Saturday, February 17th
12:50 — 3:00pm
Naval Heritage Center
$11 IN ADVANCE HERE OR AT THE DOOR
Screens as part of Really Real Documentary Shorts
Directed by Adam Diller
USA / 2018 / 15 minutes
The Three Mile Island nuclear power plant, located on the Susquehanna River, south of Harrisburg, Pennsylvania, experienced a partial meltdown on March 28th, 1979. For years afterwards the plant was too radioactive for investigators to collect adequate information to determine the exact nature of the accident. SAFSTOR, the Nuclear Regulatory Commission’s term for the deferred decontamination protocol in effect at Three Mile Island, is a 15-minute film contrasting the contemporary landscape of Three Mile Island with archival materials from the 1979 accident.
The film uses VHS recordings of cleanup inside the plant, still photographs of the control room during the meltdown, and archival audio recordings to highlight the complexity and confusion of the events as they occurred. The film weaves these historical documents into the texture of the landscape around the plant, focusing attention on Three Mile Island’s collision with its non-human surroundings. SAFSTOR provokes reflections on the unintended consequences of our infrastructure and frames the Three Mile Island plant as a remnant of 20th Century thinking in the process of being phased out. The film leads the audience to consider what role nuclear power plants have in our lives, what the plants will become as they are decommissioned, and how our thinking has changed since the 1979 accident.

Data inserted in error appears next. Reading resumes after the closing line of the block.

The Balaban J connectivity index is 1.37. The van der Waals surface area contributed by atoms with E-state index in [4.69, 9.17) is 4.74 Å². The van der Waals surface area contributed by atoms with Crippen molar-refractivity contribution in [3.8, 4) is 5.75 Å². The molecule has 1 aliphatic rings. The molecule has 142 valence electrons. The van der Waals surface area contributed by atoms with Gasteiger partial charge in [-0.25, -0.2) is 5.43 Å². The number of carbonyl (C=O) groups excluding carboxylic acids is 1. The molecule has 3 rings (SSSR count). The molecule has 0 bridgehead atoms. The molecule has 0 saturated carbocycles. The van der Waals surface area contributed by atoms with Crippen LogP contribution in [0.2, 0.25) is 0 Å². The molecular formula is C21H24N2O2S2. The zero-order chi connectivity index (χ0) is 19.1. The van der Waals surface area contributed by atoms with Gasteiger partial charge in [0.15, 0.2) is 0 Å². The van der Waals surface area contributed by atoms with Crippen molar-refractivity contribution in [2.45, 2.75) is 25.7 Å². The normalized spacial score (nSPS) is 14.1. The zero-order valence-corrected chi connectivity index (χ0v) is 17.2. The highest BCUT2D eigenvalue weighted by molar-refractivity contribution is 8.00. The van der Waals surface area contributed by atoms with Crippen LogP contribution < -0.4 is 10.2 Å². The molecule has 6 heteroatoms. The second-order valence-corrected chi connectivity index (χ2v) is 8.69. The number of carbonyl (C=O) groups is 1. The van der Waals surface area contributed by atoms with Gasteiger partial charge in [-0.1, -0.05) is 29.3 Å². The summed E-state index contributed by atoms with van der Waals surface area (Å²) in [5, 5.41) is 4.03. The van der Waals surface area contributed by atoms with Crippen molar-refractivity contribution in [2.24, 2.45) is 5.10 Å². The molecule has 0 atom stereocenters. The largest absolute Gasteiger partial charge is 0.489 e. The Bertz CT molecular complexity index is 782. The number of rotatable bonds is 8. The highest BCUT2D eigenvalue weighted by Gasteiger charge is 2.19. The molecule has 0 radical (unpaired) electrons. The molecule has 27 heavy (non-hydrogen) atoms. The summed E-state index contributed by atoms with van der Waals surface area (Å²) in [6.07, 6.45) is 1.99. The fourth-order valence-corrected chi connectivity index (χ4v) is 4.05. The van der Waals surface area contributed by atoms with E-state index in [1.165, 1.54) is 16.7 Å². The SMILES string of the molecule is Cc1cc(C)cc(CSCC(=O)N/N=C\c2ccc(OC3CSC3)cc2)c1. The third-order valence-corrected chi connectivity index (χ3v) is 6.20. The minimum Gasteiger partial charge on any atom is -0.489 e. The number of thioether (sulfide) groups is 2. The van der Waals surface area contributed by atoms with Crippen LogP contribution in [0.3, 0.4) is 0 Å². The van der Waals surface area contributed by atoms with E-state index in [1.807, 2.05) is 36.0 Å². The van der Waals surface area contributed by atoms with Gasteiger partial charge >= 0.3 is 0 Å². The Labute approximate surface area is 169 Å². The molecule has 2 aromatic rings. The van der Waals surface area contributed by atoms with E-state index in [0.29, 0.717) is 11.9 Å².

Adam Diller’s work explores the aesthetics of human and non-human environments through a practice informed by phonography, sensory ethnography, landscape film, and experimental narrative film. He has exhibited and performed in venues throughout the U.S. and abroad and in festivals such as Montreal Underground Film Festival, Anthology Film Archives, Light Industries, Sonar (Barcelona), Vancouver International Jazz Festival, Seattle Improvised Music Festival, Earshot Jazz Festival, and NW New Works. He has received grants from the City of Seattle, Jack Straw Foundation, Puffin Foundation, Meet the Composer, 4Culture, Washington Composers’ Forum, and residencies from the Helene Wurlitzer Foundation, Lower Manhattan Cultural Council, and Saltonstall Foundation.